• There three ways to launch ER with a specific set of settings:
  • Double-click the .er file (unless you removed the file association or another program you installed overwrote that association).
  • Use the Settings | Load .er Settings file menu item and select the desired .er file to load.
    img_5.png

  • Invoke ER from the command line using the experiment-recorder.cmd Windows command file and pass the .er file with the --settings argument. I.e., experiment-recorder.cmd --settings=c:\MyStudies\study2.er (This is particularly useful for launcher ER from another script or app.)

  • Study settings files (.er) use the INI configuration file format (see ). This is a simple format that is easy to read and write. The settings/default.er file has comments throughout that explain the various settings. It is very important that you do not modify the structure of the file or the section headings or the settings will not load properly.
  • Study files contain the following sections:

    • [Input]: Defines whether the source is LSL or CGX, and which LSL streams are to be captured. (Presently only CGX (Cognionics) headsets are supported for direct connect with the need to create an LSL stream; for other headsets, create an LSL stream using the manufacturer's application or an application available at www.labsteaminglayer.org.)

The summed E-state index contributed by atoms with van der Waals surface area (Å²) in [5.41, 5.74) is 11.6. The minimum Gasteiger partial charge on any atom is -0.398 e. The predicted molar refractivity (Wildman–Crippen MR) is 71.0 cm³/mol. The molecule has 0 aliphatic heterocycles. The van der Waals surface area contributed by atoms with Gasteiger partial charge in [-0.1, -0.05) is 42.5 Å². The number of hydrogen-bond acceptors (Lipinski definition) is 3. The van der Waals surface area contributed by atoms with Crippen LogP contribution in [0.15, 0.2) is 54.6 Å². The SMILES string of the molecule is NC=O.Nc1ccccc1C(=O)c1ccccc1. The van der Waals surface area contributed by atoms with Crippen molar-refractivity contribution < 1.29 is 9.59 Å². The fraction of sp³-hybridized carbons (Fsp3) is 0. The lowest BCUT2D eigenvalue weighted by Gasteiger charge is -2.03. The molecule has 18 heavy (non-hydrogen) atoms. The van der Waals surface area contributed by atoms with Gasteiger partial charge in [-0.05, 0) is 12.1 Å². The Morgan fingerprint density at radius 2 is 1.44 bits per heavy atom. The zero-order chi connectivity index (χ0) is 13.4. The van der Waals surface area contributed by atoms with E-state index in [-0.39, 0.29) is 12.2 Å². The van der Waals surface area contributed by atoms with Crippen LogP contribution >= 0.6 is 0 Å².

• [Output]: Settings that affect the data output to disk, including the path where to save the data, as well as certain settings which are used to determine the filenames (namely, subject_id, group_id, and session_id).
    • [Study]: Several general settings related to the session, including a dry_run setting that allows you to run a cognitive task without recording any data (i.e., for testing).
    • [Metadata]: In addition to the standard subject_id, group_id and session_id defined by default, you may define any other custom metadata tags, and these will be stored in the XDF file along with the signal data. (i.e. hair.color, cap.size, etc.) The tags defined in this section will appear in the ER window as text fields, which the operator can fill in before running a given session. Default values shown in the ER window may also be defined here. See the comments in default.er for more information. These values are stored under the metadata property of the signal stream in the XDF file. (If you plan to keep your signal data anonymized, do not store PII here.)

    img_6.png